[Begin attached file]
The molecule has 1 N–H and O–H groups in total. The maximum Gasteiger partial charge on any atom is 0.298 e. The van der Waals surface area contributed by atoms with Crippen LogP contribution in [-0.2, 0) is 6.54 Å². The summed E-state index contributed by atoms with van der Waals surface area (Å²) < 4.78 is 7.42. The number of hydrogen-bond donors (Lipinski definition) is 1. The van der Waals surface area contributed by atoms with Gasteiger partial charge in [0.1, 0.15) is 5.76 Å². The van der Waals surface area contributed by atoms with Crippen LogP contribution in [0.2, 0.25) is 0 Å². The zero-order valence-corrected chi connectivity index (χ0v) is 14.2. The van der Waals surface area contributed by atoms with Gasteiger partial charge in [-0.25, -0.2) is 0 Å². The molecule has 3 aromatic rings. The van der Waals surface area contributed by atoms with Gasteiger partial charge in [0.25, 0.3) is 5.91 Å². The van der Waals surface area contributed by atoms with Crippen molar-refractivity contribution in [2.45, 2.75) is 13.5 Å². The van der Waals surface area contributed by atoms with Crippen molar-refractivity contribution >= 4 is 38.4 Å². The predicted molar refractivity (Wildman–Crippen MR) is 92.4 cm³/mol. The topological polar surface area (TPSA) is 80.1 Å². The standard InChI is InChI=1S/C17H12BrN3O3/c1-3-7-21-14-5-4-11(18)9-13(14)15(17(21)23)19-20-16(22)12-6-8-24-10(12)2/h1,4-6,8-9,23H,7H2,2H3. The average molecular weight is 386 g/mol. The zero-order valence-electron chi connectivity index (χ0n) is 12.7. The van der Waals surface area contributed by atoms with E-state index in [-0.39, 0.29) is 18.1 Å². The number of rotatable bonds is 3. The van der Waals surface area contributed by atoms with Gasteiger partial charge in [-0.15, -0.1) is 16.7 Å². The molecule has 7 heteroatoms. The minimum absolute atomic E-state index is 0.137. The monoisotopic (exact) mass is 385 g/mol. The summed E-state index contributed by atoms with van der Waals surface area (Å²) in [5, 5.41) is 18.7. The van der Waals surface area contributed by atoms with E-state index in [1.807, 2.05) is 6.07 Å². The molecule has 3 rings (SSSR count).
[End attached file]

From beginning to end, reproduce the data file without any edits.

The molecule has 1 N–H and O–H groups in total. The maximum Gasteiger partial charge on any atom is 0.298 e. The van der Waals surface area contributed by atoms with Crippen LogP contribution in [-0.2, 0) is 6.54 Å². The summed E-state index contributed by atoms with van der Waals surface area (Å²) < 4.78 is 7.42. The number of hydrogen-bond donors (Lipinski definition) is 1. The van der Waals surface area contributed by atoms with Gasteiger partial charge in [0.1, 0.15) is 5.76 Å². The van der Waals surface area contributed by atoms with Crippen LogP contribution in [0.2, 0.25) is 0 Å². The zero-order valence-corrected chi connectivity index (χ0v) is 14.2. The van der Waals surface area contributed by atoms with Gasteiger partial charge in [-0.25, -0.2) is 0 Å². The molecule has 3 aromatic rings. The van der Waals surface area contributed by atoms with Gasteiger partial charge in [0.25, 0.3) is 5.91 Å². The van der Waals surface area contributed by atoms with Crippen molar-refractivity contribution in [2.45, 2.75) is 13.5 Å². The van der Waals surface area contributed by atoms with Crippen molar-refractivity contribution >= 4 is 38.4 Å². The predicted molar refractivity (Wildman–Crippen MR) is 92.4 cm³/mol. The topological polar surface area (TPSA) is 80.1 Å². The standard InChI is InChI=1S/C17H12BrN3O3/c1-3-7-21-14-5-4-11(18)9-13(14)15(17(21)23)19-20-16(22)12-6-8-24-10(12)2/h1,4-6,8-9,23H,7H2,2H3. The average molecular weight is 386 g/mol. The zero-order valence-electron chi connectivity index (χ0n) is 12.7. The van der Waals surface area contributed by atoms with E-state index in [-0.39, 0.29) is 18.1 Å². The number of rotatable bonds is 3. The van der Waals surface area contributed by atoms with Gasteiger partial charge in [-0.15, -0.1) is 16.7 Å². The molecule has 7 heteroatoms. The minimum absolute atomic E-state index is 0.137. The monoisotopic (exact) mass is 385 g/mol. The summed E-state index contributed by atoms with van der Waals surface area (Å²) in [5, 5.41) is 18.7. The van der Waals surface area contributed by atoms with E-state index in [1.807, 2.05) is 6.07 Å². The molecule has 3 rings (SSSR count).